I was nervous about enrolling her in a mainstream camp because of some special needs. It was the first time that she was out of the house all day without someone trained to deal with her Type 1 Diabetes.
The first day of camp, we went over all of my daughter's needs and the contents of her medical bag. We also briefed the counselors on how to handle an emergency. They were attentive and asked excellent questions, which lead us to feel comfortable leaving her.
I also sent a chart that would be easily followed by people unfamiliar with diabetes. It gives simple instructions for low, regular, and high blood glucose levels. My fifth grader is also very knowledgeable and mostly able to treat herself.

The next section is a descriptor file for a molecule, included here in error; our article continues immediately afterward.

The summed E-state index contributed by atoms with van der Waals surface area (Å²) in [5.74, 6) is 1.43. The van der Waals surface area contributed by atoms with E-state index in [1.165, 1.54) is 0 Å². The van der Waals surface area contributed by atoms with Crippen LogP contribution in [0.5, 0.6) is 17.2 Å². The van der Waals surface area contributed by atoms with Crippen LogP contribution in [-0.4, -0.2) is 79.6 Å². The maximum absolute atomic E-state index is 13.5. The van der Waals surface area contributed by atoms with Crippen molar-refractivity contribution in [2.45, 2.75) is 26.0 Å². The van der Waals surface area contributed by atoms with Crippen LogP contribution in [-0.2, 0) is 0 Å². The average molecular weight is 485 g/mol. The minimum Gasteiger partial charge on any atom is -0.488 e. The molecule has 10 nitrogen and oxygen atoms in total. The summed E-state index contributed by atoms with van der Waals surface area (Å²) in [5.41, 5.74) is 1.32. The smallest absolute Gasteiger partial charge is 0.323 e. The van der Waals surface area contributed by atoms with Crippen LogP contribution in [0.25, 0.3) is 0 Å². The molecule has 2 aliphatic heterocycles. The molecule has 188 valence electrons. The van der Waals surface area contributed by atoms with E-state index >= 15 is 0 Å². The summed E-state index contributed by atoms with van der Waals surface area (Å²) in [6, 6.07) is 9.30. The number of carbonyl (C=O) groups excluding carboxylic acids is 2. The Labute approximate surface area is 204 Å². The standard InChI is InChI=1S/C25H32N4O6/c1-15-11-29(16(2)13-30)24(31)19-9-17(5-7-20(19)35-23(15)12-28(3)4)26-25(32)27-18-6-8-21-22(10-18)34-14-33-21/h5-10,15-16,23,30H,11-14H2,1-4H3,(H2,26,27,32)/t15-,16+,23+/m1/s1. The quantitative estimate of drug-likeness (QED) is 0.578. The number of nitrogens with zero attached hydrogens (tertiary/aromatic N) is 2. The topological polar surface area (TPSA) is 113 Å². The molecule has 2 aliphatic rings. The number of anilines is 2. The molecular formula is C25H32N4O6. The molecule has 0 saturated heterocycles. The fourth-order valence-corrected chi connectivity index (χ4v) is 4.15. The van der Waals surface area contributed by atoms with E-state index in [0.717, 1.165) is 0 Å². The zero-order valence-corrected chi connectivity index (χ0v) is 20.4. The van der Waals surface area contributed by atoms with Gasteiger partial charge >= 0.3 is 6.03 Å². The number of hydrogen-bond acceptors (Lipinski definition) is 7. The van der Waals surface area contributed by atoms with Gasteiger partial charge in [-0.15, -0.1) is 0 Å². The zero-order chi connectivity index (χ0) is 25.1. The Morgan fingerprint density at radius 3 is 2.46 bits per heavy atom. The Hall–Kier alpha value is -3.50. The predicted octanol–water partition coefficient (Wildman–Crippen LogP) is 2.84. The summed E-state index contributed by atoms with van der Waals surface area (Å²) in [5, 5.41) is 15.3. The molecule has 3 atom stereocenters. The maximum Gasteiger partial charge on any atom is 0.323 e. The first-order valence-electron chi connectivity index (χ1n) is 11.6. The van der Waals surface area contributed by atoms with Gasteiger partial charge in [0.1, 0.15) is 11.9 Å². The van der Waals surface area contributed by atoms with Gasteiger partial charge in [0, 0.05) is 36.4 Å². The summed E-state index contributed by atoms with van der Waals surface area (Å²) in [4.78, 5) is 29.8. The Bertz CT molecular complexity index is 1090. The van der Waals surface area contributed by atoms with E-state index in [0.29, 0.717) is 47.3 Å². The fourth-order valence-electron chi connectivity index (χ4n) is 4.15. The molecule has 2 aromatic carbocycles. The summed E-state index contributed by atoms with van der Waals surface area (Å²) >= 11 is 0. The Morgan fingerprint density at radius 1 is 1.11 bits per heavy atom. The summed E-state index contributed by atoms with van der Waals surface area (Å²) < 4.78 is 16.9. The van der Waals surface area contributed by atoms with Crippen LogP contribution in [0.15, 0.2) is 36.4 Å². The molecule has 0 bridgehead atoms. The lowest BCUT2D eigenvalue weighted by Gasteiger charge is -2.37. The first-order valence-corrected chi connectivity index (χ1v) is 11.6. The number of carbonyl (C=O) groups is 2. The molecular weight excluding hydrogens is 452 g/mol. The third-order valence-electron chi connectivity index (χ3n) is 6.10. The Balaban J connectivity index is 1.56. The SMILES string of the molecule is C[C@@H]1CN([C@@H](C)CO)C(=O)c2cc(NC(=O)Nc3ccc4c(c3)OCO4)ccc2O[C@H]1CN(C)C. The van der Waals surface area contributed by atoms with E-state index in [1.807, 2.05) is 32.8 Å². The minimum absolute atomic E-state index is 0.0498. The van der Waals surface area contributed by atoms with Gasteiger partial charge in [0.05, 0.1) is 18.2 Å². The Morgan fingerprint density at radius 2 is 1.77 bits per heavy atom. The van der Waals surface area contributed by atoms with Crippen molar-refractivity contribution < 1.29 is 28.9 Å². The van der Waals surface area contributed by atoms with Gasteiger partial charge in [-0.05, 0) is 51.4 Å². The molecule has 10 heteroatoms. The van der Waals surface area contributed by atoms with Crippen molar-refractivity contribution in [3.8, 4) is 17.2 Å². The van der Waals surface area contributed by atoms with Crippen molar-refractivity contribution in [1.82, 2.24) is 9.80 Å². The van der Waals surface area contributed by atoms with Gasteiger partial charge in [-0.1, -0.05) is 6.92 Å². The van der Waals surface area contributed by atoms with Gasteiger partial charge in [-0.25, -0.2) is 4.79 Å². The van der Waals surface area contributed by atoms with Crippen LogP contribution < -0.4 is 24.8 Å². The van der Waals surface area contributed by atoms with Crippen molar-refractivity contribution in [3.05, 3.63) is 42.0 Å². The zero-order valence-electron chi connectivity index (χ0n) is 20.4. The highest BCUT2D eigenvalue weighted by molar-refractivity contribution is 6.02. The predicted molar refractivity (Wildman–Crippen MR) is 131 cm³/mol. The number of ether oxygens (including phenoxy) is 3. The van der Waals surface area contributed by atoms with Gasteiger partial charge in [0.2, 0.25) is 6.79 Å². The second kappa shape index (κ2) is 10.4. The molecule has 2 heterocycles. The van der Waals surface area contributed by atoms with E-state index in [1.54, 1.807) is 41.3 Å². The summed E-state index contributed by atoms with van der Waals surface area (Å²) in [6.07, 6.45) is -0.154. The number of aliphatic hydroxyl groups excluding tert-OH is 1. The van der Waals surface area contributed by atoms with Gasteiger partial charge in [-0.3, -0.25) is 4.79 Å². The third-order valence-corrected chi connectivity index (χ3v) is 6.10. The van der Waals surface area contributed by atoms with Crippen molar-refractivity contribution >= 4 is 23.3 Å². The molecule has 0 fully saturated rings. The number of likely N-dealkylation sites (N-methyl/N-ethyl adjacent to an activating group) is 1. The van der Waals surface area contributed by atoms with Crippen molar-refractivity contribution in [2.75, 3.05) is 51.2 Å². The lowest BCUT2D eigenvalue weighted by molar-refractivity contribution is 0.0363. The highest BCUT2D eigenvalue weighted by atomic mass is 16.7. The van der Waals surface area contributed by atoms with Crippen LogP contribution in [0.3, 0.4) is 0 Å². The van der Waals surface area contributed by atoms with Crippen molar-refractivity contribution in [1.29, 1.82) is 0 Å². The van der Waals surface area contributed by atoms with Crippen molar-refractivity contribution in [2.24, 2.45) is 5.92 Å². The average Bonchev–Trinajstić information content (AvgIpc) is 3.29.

To my delight and surprise, the counselors were not only caring professionals, they treated her as if she were their daughter.
We had a few medical challenges that week and amazingly, the counselors seemed to handle all the disruptions in schedule and with ease. They kept me informed at every step, and helped my daughter get the most out of the camp experience.
I was overwhelmed with pride when I saw her confident, happy smile at the final camp show.
If you're interested in sending your T1D child to a mainstream camp, click here for some helpful tips. I think it really depends on the quality of the camp counselors and the level of independence your child has already achieved in caring for themselves.
I'm happy to say, for us, this was a huge success. It allowed my daughter to feel comfortable pursuing a camp that peaked her interest and I'm glad diabetes didn't stand in her way.
Of course, it only happened because of the heroes at Gloucester County College who seemed willing to deal with any challenge necessary.